I started in 2006, but did only a dozen posts in the first year. I really started in April 2007, with reflections on family business, a personal note about passing the torch to a second generation. I changed jobs then – my choice – from owner-entrepreneur-president to blogger president of Palo Alto Software.
My personal favorite posts are on the sidebar here to the right. My favorite search is the one for fundamentals, particularly the series of 5 posts on planning fundamentals. My favorite categories come straight from the blog title: planning, startups, and stories: that’s specifically the categories planning fundamentals, true stories, and starting a business. And I also really like advice, reflections, and business mistakes. But I like most of my posts here. You kind of have to, to keep doing it.
Here are 10 blogging lessons I’ve learned:
Imitation isn’t just flattery, it’s learning. When I said I wasn’t a blogger, Sabrina Parsons said “you will be. Just start reading blogs.” So I did. And I imitate a lot of other bloggers I like to read. So many that I can’t name them all here; but my thanks to Guy, John, Pam, Anita, Ann, Steve, Seth, Matthew, Ramon, and so many others. Every blog on my blogroll here to the right.
Titles make a huge difference. That’s not just blogging. It’s been true for a long time. My daughter Andrea Breanna, CTO at Huffington Post, teamed up with his younger sister Megan to teach me titles. And Ironically, what they taught me was a lot of what I learned at UPI plus the power of questions, and lists of 5 and 10.
Short and simple: short sentences, short posts. Short thoughts? I like one-word sentences, and one-sentence paragraphs. And short posts, in theory: despite how much I admire Seth Godin’s short posts, I try, and usually fail.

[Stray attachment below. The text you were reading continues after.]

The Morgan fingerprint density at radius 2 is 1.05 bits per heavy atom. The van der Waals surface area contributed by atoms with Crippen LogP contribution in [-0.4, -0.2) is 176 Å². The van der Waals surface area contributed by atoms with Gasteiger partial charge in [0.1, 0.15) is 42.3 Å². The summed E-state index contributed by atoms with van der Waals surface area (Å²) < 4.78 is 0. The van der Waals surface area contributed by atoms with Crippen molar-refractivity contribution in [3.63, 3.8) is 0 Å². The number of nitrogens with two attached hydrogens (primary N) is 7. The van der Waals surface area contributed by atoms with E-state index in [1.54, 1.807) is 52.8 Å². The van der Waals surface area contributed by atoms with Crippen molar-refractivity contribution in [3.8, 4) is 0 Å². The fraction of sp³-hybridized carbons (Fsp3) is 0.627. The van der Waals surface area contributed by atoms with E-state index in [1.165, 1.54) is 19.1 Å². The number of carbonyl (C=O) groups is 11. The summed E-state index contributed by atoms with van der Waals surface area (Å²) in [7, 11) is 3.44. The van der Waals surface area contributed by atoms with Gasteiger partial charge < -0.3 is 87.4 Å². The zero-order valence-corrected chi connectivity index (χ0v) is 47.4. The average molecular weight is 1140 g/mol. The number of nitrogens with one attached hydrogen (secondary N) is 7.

Break grammar rules. Carefully. Rarely. Like right here. There’s no verb in either of the previous two sentences, so this post would have gotten me an F in Brother Salvatore’s 12th grade English class. 30-some years later, I’m glad he gave me that F on a 10-page paper for using “it’s” instead of “its” once. That lesson was worth it. But jeez!
Pictures add meaning. Thanks to John Jantsch for that one. And to Shutterstock for supplying me with the bulk of the pictures I’ve used on this blog for the last year. And don’t ask me to explain the illustration on this one. I didn’t want champagne glasses or cakes and candles.
Write Often, and keep writing. Find your pace. Honor consistency. Once a month doesn’t feel like a blog, but three good posts weekly is better than two good and three not so good. Break your routine occasionally for mental health. I write a lot and like it. I’ve done 1,000 posts here in three years. Plus 700 on Up and Running, and another 200 or so on Small Business Trends, Huffington Post, Amex Open, Industry Word, and Planning Demystified. Plus some guest posts on others. It’s easier to maintain momentum than overcome inertia.
Love the comments. Thank you. Not you spammers. But even you critics with annoying comments. Especially you critics with smart well written disagreements. Not the dumb generic praise intended only for your own SEO benefit, which I delete. But I love the comments, they make it live.
Love Twitter. Twitter has done wonders for my blogging, my daily work flow, and my growing satisfaction with web 2.0 or social media or whatever you call it. If you don’t get twitter, it’s not clutter, it’s not what they had for lunch, it’s blog posts and links and what’s going on in the world, as shared by people you like, now. My 18-point Twitter Primer feels as valid today as when I posted it.
Tell the damn truth. You can’t fake it for long. Keeping track of all your various personae is exhausting. Write as yourself, or maybe (just maybe) who you really want to be. I know this is a lame old quote, but I heard it first from Chris Guilleabeau and I like it: “I have to be myself. All the other people are already taken.”
Tell don’t sell. Lots of us blog for business. Much as I sincerely love the books and software I’ve done, I don’t blog about them here. Sure, the sidebar sells, I hope, but my posts don’t.
Here’s advice, in honor of this being post number 1,000:
Anything anybody can believe is an image of truth (paraphrasing William Blake).
Time is the scarcest resource. Time, not money.
Your relationships with the people you love are WAY more important than proving that you were right.